When your bank balance goes into the negative, financial institutions often charge overdraft fees. While the amount of the fee can vary, in most cases, overdraft fees are around $35. Accumulating overdraft fees can be costly—but you can avoid them by following these tips.
1. Monitor Your Bank Account Regularly
The best way to avoid overdraft fees is by regularly checking your bank account balance before making purchases or withdrawals. Since many bills can be set up on autopay—such as payments for credit cards, loans or subscriptions—it's easy to lose track of how much is available to spend if you only check the account sporadically. Another risk of not checking your balance and reviewing transactions is that you could miss unauthorized transactions and fraud.
Signing up to use your account's mobile banking app can put your balance at your fingertips. This way, you can quickly double-check your account before swiping your debit card or going on an online shopping spree. And if your account is running low, you could consider transferring money from savings or delaying purchases until the next payday.
2. Set Up Low-Balance Alerts
Bank accounts often provide optional banking alerts you can set up to notify you of account activity, and one of the notification options may be low-balance alerts. Low-balance alerts can be sent to you via email, text or push notification when money in your account dips below a certain amount.
Other alert options you could set up to avoid overdrafts are notifications for large withdrawals, ATM withdrawals and unusual account activity. Aside from keeping you up to date on your balance, these notifications could also make you aware of fraud.
3. Pay the Overdrawn Amount Right Away
Some banks now waive overdraft fees if you bring your account balance out of the negative within a certain amount of time. So, if you accidentally overdraw your account, paying right away could help you avoid a costly overdraft penalty.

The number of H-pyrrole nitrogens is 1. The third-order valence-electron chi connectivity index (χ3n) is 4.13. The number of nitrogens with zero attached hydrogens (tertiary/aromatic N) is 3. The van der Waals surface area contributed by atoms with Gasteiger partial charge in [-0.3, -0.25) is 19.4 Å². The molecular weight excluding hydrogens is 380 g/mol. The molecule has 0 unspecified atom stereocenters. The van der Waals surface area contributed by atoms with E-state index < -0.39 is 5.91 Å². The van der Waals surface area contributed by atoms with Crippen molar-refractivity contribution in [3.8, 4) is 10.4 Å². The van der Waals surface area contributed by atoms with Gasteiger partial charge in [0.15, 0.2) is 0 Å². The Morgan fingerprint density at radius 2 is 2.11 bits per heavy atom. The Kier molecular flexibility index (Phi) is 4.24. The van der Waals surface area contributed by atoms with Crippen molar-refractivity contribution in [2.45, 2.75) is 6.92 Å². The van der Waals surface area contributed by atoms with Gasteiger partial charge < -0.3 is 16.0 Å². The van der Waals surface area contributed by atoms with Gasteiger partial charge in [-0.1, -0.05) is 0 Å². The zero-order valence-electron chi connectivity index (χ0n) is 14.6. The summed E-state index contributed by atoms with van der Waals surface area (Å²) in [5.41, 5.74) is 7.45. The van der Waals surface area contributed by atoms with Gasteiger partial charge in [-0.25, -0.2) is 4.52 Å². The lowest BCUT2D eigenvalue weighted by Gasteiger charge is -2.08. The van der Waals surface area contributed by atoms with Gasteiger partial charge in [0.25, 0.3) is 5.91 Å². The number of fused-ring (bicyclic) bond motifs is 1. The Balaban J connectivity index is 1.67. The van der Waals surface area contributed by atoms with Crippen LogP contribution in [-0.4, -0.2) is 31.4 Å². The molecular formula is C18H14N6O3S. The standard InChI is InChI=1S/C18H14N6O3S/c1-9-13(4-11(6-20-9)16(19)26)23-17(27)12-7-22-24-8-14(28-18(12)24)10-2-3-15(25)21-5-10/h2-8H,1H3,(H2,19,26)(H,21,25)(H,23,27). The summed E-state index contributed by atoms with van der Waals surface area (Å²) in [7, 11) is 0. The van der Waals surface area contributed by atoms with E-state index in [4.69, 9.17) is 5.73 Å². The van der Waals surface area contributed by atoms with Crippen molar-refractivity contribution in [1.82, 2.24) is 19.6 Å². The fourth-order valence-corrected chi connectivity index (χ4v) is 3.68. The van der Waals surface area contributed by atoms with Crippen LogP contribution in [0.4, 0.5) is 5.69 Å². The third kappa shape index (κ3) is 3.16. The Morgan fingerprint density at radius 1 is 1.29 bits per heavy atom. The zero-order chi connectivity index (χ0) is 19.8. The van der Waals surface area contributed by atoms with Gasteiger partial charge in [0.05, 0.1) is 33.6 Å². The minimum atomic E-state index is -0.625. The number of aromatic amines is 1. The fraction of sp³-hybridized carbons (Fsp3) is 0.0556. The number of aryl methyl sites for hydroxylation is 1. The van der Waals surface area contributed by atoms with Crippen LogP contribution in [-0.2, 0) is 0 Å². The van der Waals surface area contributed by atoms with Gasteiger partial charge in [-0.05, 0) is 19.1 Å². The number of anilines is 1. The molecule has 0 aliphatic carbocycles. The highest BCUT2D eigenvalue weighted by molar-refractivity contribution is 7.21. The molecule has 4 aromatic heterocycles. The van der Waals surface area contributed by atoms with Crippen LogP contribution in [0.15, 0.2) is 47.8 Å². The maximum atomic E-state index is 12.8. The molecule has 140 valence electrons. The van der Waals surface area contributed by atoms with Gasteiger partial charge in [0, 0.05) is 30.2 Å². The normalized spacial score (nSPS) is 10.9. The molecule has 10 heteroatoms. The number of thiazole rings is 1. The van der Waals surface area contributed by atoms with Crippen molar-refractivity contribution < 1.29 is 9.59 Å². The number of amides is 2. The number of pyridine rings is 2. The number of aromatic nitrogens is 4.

Commerce Bank, Huntington National Bank, TD Bank, US Bank and Wells Fargo, for example, all offer a two-day grace period. When you bring up your account to zero or higher within two days, the overdraft fee is waived. Consider checking with your bank to see if this type of waiver benefit is available.
4. Opt Out of Overdraft Coverage
Overdraft coverage for debit card or ATM withdrawals is optional. When your account is overdrawn by a debit card purchase, the financial institution is essentially fronting you money to run the transaction, and you pay a fee for that convenience. If you opt out of overdraft coverage, purchases or withdrawals you don't have enough money to pay for would just be declined without a fee. Consider reaching out to your financial institution to find out how to cease your enrollment.
However, if you want to keep some form of overdraft coverage, fee-free options may exist. For example, your bank might offer an overdraft protection service where you can link a savings account or credit card to your checking account. Then, if a transaction overdraws your account, funds may automatically get moved from savings or advanced from the credit card to cover the shortfall with no overdraft fee. However, note that you might have to pay interest on any balances charged to your credit card account.
5. Use a Bank Account With No Overdraft Fees
Lastly, some bank accounts don't charge overdraft fees at all, and shopping around with different financial institutions can help you find a fee-free account.
For example, Alliant Credit Union's high-rate checking account has no overdraft fees and offers a "courtesy" overdraft service to qualifying account holders. With this service, you can overdraw your account without a penalty, but you do need to clear the negative balance right away. If you don't within 30 days, the service may be suspended.
Capital One is another example of a bank that has no overdraft fees because transactions that would overdraw your account are typically just declined. If a payment is approved that takes your balance below zero, there still won't be a fee, but you are responsible for depositing money into the account to bring it back to a positive balance. You can set up automatic transfers from a savings or money market account to cover overdrafts for free.
The Bottom Line
Although we all try to spend only what we have in our bank accounts, sometimes things happen. For instance, you could pay a surprise bill at the same time that your mortgage or student loan payment is auto-debited from your bank account, resulting in a negative balance.
In this scenario, paying during your bank's grace period may be a way to have the overdraft fee waived. If that's not an option, you can avoid pesky fees in the future by switching to a bank account that has no overdraft fee, setting up notifications to warn you of a low balance and enrolling in automatic overdraft transfers from savings to cover balance shortfalls.